Mr SPEAKER: Order!
Climate Change Response (Emissions Trading and Other Matters) Amendment Bill—Cost to
4. Dr RUSSEL NORMAN (Co-Leader—Green) to the Minister of Finance: What are the estimated costs to the taxpayer resulting from the Climate Change Response (Emissions Trading and Other Matters) Amendment Bill?
Hon BILL ENGLISH (Minister of Finance): Based on the latest monthly carbon price of $1.73 a tonne, the changes proposed will reduce Government revenues by $105 million between 2013 and 2015.
Dr Russel Norman: I seek leave to table the Cabinet paper that identifies the cost as $328 million.
Mr SPEAKER: Leave is sought to table that Cabinet paper. Is there any objection? There is no objection. Document, by leave, laid on the Table of the House.
Dr Russel Norman: How is the $328 million cost of his changes to the emissions trading scheme, as calculated by Treasury, consistent with his 2011 election promise that states: “We recognise the Government’s finances are under pressure and our changes to the ETS will be fiscally neutral.”?
Hon BILL ENGLISH: Just to explain the difference in the numbers, the member is using the carbon price around the time that policy decisions were made, which was $6 a tonne. The estimate I have given the member is based on the latest monthly price of $1.73 a tonne. In fact, as of today the carbon price is around $1 a tonne. In fact, the drop in price indicates that the recession is having quite an impact on emissions, particularly in Europe, and that means less of a problem, and the Greens should be pleased about that. And now I cannot remember what the member’s question was.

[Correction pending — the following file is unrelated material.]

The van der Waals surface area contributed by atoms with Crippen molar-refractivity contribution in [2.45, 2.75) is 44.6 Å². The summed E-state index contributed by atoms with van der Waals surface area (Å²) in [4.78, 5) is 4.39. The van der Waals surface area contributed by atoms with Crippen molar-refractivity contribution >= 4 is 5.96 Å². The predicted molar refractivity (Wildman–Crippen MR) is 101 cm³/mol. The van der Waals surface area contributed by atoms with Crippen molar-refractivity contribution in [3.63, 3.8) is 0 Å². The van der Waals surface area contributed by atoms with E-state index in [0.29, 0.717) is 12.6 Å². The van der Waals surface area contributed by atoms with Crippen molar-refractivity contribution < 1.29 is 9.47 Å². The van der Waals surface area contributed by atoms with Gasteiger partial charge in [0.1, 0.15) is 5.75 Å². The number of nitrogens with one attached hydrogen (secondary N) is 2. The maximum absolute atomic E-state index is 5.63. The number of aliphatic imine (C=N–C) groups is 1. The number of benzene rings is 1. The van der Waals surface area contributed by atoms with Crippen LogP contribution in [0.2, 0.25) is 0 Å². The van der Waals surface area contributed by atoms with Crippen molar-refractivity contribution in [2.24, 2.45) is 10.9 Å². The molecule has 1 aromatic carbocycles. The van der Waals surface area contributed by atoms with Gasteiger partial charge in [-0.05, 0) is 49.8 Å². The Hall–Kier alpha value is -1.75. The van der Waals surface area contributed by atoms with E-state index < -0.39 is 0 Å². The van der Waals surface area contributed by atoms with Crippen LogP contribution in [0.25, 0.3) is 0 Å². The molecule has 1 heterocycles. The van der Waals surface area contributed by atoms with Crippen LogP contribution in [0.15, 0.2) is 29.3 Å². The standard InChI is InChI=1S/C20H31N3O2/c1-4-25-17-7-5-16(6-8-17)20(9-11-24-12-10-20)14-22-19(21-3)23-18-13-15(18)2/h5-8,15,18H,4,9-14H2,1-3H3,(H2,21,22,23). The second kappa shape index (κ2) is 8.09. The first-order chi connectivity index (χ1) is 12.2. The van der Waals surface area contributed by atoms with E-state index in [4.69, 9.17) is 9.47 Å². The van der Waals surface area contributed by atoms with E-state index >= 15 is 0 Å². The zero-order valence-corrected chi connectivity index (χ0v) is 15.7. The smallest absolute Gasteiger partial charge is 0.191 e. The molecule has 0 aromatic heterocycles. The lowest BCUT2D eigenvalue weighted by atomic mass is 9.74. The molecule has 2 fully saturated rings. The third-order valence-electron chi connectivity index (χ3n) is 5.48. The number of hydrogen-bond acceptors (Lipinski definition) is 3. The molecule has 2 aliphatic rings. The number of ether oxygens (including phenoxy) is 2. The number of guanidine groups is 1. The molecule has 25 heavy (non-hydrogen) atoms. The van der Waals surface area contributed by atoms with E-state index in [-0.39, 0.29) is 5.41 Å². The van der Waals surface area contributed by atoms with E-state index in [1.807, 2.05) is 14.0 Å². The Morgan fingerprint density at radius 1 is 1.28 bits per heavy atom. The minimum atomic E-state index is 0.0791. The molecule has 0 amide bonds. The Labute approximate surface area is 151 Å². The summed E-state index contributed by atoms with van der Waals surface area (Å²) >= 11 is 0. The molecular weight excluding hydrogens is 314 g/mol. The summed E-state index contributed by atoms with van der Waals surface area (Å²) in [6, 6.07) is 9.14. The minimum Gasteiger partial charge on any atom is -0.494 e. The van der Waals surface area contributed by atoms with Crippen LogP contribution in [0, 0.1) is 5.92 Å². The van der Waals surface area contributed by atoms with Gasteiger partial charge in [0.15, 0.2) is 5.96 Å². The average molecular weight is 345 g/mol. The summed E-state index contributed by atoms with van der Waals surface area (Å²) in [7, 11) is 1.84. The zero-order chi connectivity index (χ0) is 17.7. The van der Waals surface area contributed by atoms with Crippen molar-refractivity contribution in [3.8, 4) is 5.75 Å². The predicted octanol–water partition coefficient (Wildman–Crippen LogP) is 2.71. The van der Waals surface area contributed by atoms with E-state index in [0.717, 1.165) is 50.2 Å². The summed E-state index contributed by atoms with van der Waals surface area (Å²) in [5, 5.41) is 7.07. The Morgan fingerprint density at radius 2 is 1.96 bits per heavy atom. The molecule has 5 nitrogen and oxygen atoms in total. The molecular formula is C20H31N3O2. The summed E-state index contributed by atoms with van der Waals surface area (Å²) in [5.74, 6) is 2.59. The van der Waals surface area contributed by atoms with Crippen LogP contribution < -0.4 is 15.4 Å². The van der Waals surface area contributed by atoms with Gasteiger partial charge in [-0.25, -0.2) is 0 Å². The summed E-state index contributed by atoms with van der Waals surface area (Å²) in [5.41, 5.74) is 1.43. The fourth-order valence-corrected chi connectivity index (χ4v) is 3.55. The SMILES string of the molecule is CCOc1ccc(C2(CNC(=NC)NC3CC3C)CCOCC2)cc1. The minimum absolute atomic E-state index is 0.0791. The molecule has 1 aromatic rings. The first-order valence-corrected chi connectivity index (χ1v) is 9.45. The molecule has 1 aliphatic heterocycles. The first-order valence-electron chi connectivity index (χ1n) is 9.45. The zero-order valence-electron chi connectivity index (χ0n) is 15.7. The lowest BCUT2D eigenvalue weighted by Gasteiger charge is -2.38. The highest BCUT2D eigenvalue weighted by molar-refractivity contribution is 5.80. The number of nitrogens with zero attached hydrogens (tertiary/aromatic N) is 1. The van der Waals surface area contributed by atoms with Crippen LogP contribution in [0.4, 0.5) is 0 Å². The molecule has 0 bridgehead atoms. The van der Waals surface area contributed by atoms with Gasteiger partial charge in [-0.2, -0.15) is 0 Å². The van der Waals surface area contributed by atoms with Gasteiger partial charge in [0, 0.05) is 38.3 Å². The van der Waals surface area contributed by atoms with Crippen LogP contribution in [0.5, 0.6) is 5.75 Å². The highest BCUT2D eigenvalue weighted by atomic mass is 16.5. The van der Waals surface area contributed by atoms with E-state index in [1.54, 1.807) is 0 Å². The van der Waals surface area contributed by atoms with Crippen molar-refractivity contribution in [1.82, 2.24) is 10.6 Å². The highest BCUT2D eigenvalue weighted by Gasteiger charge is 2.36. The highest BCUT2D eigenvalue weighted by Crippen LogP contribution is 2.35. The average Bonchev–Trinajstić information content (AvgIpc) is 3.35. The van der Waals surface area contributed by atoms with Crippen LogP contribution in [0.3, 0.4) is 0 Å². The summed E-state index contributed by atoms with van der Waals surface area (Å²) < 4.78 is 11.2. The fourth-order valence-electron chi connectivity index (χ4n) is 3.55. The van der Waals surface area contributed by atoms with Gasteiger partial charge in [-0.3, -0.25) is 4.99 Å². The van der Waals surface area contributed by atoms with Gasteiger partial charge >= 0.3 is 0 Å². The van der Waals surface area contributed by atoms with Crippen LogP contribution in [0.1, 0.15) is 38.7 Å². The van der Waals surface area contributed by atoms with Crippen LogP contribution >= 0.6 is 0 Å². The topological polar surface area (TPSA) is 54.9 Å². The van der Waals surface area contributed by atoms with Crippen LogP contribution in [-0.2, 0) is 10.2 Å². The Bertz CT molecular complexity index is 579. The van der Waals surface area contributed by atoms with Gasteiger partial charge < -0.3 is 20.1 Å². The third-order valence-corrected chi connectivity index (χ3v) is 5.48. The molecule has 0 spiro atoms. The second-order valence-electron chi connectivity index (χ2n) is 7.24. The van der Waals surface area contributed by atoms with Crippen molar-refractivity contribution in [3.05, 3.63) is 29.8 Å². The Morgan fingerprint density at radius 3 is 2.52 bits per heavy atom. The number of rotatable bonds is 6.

Dr Russel Norman: I raise a point of order, Mr Speaker. I am willing to repeat the question.
Mr SPEAKER: In fact, the Minister actually disputed part of the information contained in the question, and he is entitled to do that without further answer to the question. So the member cannot really ask for a further answer.
Dr Russel Norman: Is the Minister familiar with this document that I hold up, which is the National Party policy at the last election—
Hon Clayton Cosgrove: He’s probably forgotten.
Dr Russel Norman: —or has he forgotten? It says: “We recognise the Government’s finances are under pressure and our changes to the ETS will be fiscally neutral.” How are the changes to the emissions trading scheme, which are not fiscally neutral, consistent with this policy?
Hon BILL ENGLISH: I can assure the member I am familiar with the document. As he would expect, as Minister of Finance I am always keen to see fiscally neutral policy change—in fact, policy change that saves money. In this case, as the member will see, the advice is clear from the